Use of Secure SharedPreferences

Many apps that have a user authentication component sends a user’s access token to have access to the API and that user’s information.

Many posts on StackOverflow suggest storing the user’s access token in SharedPreferences to have easy access to it. In fact, this is what I’ve been doing too as it is easy and convenient. Also, based on what I’ve been reading on how to store tokens on the client side, this seems to be the de-facto way most people approach storing tokens on client side.

One recent code review I’ve gotten suggested that I use a third party Secure SharedPreferences library to encrypt the user’s access token. This is because a user who may have root access to their phone will be able to view the values stored in SharedPreferences. Is this being a bit too paranoid? I think so. I mean, the last time I rooted my phone was back in the original Droid days (500 mhz phone…) so that I can overclock it and install custom ROMs. These days, phones are so fast that I’m too lazy to root it. But is Secured SharedPreferences easy enough to implement to warrant not doing it? Nope, it’s super easy that it makes no sense not to use it to encrypt potentially sensitive user data when saving data to SharedPreferences.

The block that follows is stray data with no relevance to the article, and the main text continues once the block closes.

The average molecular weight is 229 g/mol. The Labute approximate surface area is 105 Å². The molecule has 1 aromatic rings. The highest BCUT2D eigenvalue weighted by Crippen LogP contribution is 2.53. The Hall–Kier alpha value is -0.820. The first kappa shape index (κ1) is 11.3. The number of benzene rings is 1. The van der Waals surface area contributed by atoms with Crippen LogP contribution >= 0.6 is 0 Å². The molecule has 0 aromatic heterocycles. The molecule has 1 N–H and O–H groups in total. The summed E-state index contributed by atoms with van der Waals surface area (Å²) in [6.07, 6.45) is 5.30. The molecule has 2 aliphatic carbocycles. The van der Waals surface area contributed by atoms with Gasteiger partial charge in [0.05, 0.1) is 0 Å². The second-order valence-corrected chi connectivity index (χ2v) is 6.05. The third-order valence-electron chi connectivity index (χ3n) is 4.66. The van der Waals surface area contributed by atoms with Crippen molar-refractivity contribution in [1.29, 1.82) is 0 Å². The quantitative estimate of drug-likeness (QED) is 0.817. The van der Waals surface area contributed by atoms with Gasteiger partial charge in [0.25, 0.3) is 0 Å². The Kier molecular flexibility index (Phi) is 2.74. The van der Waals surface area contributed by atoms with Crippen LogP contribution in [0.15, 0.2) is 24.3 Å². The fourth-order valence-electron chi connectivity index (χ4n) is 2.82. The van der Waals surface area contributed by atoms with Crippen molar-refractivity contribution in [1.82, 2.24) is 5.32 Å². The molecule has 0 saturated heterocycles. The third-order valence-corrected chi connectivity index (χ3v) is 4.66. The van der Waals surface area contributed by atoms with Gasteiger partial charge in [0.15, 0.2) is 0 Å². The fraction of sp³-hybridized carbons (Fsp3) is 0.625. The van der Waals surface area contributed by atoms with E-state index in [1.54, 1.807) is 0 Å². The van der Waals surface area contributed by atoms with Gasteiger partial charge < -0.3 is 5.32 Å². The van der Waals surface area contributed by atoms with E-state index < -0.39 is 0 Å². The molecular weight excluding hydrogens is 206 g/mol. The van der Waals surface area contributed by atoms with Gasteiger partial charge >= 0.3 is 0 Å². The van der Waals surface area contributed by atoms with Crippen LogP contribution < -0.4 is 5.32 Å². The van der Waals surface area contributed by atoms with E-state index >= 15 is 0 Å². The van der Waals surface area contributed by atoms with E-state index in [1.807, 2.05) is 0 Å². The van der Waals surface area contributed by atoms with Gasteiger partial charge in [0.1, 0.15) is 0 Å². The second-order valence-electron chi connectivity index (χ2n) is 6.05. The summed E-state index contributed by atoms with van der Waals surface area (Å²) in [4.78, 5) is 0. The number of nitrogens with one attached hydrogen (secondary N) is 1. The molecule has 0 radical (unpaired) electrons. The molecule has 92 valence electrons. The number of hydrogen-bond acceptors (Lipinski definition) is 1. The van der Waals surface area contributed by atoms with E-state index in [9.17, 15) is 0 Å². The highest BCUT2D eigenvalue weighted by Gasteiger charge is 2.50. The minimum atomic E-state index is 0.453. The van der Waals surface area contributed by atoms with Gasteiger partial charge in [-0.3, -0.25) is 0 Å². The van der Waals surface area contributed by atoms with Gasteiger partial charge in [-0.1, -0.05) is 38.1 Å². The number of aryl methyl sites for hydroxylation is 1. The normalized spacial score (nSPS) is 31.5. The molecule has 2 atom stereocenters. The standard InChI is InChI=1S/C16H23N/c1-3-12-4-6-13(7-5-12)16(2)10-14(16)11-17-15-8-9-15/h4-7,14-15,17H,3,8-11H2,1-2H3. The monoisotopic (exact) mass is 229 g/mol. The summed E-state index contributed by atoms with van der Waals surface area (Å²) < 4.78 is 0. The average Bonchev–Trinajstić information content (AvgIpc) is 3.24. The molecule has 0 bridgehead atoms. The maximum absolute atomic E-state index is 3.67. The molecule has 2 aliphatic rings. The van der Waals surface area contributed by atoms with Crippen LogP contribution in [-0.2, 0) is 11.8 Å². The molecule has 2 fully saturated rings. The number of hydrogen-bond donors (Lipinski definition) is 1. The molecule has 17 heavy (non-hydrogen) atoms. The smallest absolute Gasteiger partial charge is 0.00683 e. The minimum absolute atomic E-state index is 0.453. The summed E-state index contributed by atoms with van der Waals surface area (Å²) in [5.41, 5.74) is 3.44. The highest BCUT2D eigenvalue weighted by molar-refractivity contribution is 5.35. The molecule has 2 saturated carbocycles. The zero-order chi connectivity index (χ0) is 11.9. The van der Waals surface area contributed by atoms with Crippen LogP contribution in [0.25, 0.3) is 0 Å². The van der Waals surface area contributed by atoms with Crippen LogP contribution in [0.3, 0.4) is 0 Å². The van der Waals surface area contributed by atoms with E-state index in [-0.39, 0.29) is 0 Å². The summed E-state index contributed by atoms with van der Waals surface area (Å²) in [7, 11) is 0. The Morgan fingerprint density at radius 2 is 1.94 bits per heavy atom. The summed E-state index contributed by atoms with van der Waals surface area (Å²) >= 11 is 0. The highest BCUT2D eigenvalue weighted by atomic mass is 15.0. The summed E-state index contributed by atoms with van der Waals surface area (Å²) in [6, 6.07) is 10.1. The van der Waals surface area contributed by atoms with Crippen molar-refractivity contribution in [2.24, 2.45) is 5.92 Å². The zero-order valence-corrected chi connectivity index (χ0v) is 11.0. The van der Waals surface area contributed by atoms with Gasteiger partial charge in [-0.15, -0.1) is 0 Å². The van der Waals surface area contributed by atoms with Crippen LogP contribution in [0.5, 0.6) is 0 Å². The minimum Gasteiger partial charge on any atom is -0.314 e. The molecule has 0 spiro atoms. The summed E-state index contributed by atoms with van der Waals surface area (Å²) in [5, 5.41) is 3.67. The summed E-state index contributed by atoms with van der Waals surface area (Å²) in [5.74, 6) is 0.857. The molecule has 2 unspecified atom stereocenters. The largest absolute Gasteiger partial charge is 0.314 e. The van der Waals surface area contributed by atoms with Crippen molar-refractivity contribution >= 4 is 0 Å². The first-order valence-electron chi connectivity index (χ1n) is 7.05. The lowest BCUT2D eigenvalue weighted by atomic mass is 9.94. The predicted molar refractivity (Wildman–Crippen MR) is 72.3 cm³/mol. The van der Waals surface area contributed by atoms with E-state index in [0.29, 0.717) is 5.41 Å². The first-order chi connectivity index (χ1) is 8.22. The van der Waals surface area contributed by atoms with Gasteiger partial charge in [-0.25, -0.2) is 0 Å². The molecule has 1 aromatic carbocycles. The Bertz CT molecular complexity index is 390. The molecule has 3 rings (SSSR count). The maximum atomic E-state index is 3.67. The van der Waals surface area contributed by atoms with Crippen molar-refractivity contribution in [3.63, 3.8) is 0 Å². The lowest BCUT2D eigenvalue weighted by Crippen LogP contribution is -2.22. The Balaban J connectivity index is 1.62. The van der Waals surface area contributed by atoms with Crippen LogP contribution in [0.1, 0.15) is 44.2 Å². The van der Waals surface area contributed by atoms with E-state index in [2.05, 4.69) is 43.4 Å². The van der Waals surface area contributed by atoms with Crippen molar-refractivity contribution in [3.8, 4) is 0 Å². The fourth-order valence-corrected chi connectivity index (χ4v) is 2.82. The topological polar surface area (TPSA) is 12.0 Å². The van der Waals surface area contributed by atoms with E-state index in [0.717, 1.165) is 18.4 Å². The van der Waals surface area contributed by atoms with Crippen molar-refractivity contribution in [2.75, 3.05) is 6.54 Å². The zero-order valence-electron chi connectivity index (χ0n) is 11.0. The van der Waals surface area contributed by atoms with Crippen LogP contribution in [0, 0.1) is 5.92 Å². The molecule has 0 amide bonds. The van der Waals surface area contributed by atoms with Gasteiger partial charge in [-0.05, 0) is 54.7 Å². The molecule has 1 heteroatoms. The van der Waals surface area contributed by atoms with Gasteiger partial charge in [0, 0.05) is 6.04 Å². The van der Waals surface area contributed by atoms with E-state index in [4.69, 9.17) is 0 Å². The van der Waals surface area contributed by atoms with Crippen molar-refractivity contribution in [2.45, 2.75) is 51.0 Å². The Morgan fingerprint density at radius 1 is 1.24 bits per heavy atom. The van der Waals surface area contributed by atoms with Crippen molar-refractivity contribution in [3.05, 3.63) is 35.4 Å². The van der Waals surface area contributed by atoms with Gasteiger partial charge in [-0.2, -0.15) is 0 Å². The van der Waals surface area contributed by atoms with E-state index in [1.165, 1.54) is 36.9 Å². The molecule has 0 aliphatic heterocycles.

There are numerous libraries available to do this. I decided to go with this one since it was the one suggested by the code reviewer.

Code reviews like this made me wonder whether I should get a proper job where I can work on Android development on a team with more people who are more experienced in Android development than I am. It should speed up my learning process (as it did with web development a few years ago). Also, I do miss working on a proper software development team.

About the Author Chris Jeon

Software developer currently focusing on Android development.